Banner The LGBT Financial Experience

Planning for Retirement: Using Traditional and Roth IRAs

Many vehicles are available for retirement planning. One of the most commonly used is the traditional IRA (individual retirement account). The following discussion centers on lifetime rules of IRAs. Upon the death of the IRA holder, continuation rules differ for a survivor who is a spouse (including a same-sex spouse for a couple married in a state that recognizes same-sex marriage) and one who is a partner in a same-sex couple but not recognized as a spouse under applicable state law.

Contributions to traditional IRAs are often tax-deductible; distributions are often taxable as income. Another type of IRA is the Roth IRA, in which contributions are made after tax and distributions can be tax-free. In some cases, it makes sense to convert a traditional IRA into a Roth IRA to take advantage of tax-free withdrawals. When considering doing so, you must take the following into account:

  • Conversion is treated as a distribution from the traditional IRA. Therefore, any deductible contributions and gain is taxable and must be included in the owner’s income in the year of the conversion. If the IRA being converted includes additional benefits, the actuarial value of those benefits is also taxable at conversion.
  • Distribution is not subject to the 10 percent federal income tax penalty.  However, if a portion of the IRA is withheld for income tax at the time of conversion, that part is subject to the tax penalty.  So, it is better to have other sources to use to pay the tax on conversion. Employer-sponsored retirement plans can be rolled directly to a Roth IRA.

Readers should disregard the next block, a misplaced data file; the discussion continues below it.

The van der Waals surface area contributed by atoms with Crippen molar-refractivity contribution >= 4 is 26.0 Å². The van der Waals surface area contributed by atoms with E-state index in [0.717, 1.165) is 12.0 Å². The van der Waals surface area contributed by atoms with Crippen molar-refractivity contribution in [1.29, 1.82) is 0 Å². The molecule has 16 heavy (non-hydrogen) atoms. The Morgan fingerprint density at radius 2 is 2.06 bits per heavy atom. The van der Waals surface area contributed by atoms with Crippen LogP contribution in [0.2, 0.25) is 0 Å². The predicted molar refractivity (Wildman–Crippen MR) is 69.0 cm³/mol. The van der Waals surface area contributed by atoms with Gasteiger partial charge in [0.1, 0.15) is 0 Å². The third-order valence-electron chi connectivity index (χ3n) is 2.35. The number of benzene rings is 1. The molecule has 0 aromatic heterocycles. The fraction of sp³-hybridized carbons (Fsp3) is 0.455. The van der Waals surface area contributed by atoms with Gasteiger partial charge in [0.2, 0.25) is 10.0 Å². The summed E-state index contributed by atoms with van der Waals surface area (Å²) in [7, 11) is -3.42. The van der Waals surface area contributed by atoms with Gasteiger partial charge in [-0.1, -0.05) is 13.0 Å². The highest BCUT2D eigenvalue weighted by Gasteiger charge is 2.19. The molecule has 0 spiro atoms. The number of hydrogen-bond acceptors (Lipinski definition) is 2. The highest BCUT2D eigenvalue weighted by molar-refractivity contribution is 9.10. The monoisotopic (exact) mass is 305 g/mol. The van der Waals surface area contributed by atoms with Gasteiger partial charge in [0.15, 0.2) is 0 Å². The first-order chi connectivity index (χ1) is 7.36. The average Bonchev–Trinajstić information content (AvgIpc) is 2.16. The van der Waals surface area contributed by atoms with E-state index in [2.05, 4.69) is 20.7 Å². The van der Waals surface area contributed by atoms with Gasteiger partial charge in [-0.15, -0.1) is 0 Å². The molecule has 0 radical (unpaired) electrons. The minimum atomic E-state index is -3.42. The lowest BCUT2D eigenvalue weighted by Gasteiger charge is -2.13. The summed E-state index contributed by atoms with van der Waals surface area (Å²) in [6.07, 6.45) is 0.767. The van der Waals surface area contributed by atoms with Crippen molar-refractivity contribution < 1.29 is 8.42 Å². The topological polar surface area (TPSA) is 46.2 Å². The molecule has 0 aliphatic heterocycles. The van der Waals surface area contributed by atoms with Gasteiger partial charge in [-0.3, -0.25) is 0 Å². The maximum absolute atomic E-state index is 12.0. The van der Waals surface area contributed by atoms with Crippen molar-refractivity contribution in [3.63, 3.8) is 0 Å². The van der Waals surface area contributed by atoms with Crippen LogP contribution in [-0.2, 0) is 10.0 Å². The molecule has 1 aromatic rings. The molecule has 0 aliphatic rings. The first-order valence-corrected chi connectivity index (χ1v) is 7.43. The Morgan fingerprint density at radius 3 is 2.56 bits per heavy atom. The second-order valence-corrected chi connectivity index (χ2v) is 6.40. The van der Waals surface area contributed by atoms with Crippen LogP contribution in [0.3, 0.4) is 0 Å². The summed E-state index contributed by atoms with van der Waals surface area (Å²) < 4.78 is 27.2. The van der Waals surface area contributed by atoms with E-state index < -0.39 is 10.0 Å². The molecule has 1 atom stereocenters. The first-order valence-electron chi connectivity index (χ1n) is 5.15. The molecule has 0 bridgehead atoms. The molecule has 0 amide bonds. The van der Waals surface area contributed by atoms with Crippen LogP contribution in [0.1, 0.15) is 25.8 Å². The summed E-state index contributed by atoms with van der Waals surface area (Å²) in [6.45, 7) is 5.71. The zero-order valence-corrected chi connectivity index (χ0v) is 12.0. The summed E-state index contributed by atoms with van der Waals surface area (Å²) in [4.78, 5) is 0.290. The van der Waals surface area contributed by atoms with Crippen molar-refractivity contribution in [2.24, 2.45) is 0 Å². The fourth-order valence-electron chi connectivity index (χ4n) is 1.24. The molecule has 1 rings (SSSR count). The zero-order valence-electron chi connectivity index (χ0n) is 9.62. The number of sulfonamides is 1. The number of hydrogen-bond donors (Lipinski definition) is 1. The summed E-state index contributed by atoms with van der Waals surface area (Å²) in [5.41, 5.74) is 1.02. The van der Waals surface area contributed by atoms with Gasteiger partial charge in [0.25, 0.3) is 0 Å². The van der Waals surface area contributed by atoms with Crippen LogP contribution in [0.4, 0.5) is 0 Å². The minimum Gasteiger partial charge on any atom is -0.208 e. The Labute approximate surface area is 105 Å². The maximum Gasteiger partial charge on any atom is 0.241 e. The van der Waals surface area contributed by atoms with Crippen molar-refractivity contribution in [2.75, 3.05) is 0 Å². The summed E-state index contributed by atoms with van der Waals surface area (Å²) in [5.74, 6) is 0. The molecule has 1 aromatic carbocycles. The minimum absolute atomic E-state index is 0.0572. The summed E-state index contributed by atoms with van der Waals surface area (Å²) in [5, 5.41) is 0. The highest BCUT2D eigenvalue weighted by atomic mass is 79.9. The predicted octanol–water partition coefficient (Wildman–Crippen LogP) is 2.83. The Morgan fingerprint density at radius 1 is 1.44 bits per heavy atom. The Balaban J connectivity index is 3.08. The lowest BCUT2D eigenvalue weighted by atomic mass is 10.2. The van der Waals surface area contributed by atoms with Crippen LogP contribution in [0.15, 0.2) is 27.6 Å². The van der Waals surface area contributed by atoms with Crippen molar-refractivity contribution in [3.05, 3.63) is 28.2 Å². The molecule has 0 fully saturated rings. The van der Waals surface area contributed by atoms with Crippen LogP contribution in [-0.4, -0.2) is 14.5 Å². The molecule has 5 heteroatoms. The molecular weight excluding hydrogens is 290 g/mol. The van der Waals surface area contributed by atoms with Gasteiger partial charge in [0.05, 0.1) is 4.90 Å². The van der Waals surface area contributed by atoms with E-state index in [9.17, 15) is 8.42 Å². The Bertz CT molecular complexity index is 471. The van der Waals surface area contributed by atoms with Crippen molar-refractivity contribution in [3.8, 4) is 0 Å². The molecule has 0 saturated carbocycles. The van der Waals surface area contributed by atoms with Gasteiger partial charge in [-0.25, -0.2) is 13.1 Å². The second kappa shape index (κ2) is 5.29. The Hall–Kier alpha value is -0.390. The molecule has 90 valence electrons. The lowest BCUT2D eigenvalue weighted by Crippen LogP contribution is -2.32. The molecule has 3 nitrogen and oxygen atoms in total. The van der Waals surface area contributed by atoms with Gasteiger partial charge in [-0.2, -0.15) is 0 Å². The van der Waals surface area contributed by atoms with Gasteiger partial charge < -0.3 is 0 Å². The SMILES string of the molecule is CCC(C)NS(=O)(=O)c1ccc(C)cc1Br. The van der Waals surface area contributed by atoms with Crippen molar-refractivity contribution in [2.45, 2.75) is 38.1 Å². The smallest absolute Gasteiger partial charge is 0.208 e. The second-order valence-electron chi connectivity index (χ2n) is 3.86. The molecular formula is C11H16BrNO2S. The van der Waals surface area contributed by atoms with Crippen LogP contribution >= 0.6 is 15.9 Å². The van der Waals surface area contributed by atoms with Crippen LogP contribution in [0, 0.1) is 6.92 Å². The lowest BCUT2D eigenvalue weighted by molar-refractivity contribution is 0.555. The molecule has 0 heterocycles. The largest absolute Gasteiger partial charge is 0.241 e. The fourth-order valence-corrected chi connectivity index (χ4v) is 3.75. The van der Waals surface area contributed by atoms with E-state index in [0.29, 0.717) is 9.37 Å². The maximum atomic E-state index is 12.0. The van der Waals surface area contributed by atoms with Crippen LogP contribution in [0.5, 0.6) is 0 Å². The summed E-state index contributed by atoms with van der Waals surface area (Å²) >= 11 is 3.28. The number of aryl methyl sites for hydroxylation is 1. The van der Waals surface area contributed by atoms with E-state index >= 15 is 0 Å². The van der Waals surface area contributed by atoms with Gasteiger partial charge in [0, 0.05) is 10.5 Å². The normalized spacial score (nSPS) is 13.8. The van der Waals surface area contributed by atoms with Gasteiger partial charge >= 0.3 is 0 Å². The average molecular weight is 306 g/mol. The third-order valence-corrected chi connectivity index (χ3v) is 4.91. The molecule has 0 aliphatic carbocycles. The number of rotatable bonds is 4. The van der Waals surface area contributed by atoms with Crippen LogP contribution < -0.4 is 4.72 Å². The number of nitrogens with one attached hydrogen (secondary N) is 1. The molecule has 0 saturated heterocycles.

• Withdrawals of earnings made in the five-tax-year period following the opening of the first Roth IRA  will be taxable. To be income tax-free, the withdrawal must also be made after reaching age 59 ½, death or disability of the owner, or a first-time home purchase ($10,000 lifetime limit). And if a Roth owner under 59½ withdraws the conversion portion within five years of conversion, the amount previously taxed at conversion will be subject to the 10% tax penalty. This prevents a traditional IRA owner from avoiding the 10% penalty by first converting to a Roth IRA.


IRA Transfers and Rollovers

IRA transfers and rollovers are powerful financial tools. If these transactions are handled properly, funds can be shifted between IRAs or withdrawn without paying income taxes. The end result is often greater convenience and/or greater control of funds for the IRA owner. If you think a transfer or rollover might make sense for you or your partner, contact a qualified financial professional.



Prudential Financial, its affiliates, and their financial professionals do not render tax or legal advice. Please consult with your tax and legal advisors regarding your personal circumstances.
The Prudential Insurance Company of America, Newark, NJ.

 

 

0239689-00002-00